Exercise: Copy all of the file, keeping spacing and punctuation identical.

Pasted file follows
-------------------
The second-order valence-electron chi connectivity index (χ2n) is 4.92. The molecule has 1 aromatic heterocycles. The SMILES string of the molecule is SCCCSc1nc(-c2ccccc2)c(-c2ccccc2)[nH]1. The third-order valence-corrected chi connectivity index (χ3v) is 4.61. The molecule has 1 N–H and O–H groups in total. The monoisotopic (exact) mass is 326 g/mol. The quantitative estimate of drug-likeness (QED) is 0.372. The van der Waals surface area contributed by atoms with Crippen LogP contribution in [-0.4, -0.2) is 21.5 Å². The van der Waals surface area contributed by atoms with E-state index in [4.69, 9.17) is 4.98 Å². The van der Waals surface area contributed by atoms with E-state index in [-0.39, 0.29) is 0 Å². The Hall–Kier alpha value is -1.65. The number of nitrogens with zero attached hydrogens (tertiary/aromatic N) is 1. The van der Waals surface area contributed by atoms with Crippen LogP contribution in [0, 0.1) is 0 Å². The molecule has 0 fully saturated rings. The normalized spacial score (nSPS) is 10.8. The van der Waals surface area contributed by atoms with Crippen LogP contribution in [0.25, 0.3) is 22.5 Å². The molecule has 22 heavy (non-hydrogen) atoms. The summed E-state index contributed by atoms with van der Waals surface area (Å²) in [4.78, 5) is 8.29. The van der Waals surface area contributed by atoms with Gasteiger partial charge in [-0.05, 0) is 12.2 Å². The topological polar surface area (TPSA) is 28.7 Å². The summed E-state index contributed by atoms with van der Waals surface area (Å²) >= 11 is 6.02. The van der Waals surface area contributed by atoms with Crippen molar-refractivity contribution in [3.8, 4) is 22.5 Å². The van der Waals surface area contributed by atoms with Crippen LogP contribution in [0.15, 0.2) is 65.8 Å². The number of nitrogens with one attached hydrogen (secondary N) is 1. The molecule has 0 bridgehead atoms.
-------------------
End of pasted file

The second-order valence-electron chi connectivity index (χ2n) is 4.92. The molecule has 1 aromatic heterocycles. The SMILES string of the molecule is SCCCSc1nc(-c2ccccc2)c(-c2ccccc2)[nH]1. The third-order valence-corrected chi connectivity index (χ3v) is 4.61. The molecule has 1 N–H and O–H groups in total. The monoisotopic (exact) mass is 326 g/mol. The quantitative estimate of drug-likeness (QED) is 0.372. The van der Waals surface area contributed by atoms with Crippen LogP contribution in [-0.4, -0.2) is 21.5 Å². The van der Waals surface area contributed by atoms with E-state index in [4.69, 9.17) is 4.98 Å². The van der Waals surface area contributed by atoms with E-state index in [-0.39, 0.29) is 0 Å². The Hall–Kier alpha value is -1.65. The number of nitrogens with zero attached hydrogens (tertiary/aromatic N) is 1. The van der Waals surface area contributed by atoms with Crippen LogP contribution in [0, 0.1) is 0 Å². The molecule has 0 fully saturated rings. The normalized spacial score (nSPS) is 10.8. The van der Waals surface area contributed by atoms with Crippen LogP contribution in [0.25, 0.3) is 22.5 Å². The molecule has 22 heavy (non-hydrogen) atoms. The summed E-state index contributed by atoms with van der Waals surface area (Å²) in [4.78, 5) is 8.29. The van der Waals surface area contributed by atoms with Gasteiger partial charge in [-0.05, 0) is 12.2 Å². The topological polar surface area (TPSA) is 28.7 Å². The summed E-state index contributed by atoms with van der Waals surface area (Å²) >= 11 is 6.02. The van der Waals surface area contributed by atoms with Crippen molar-refractivity contribution in [3.8, 4) is 22.5 Å². The van der Waals surface area contributed by atoms with Crippen LogP contribution in [0.15, 0.2) is 65.8 Å². The number of nitrogens with one attached hydrogen (secondary N) is 1. The molecule has 0 bridgehead atoms.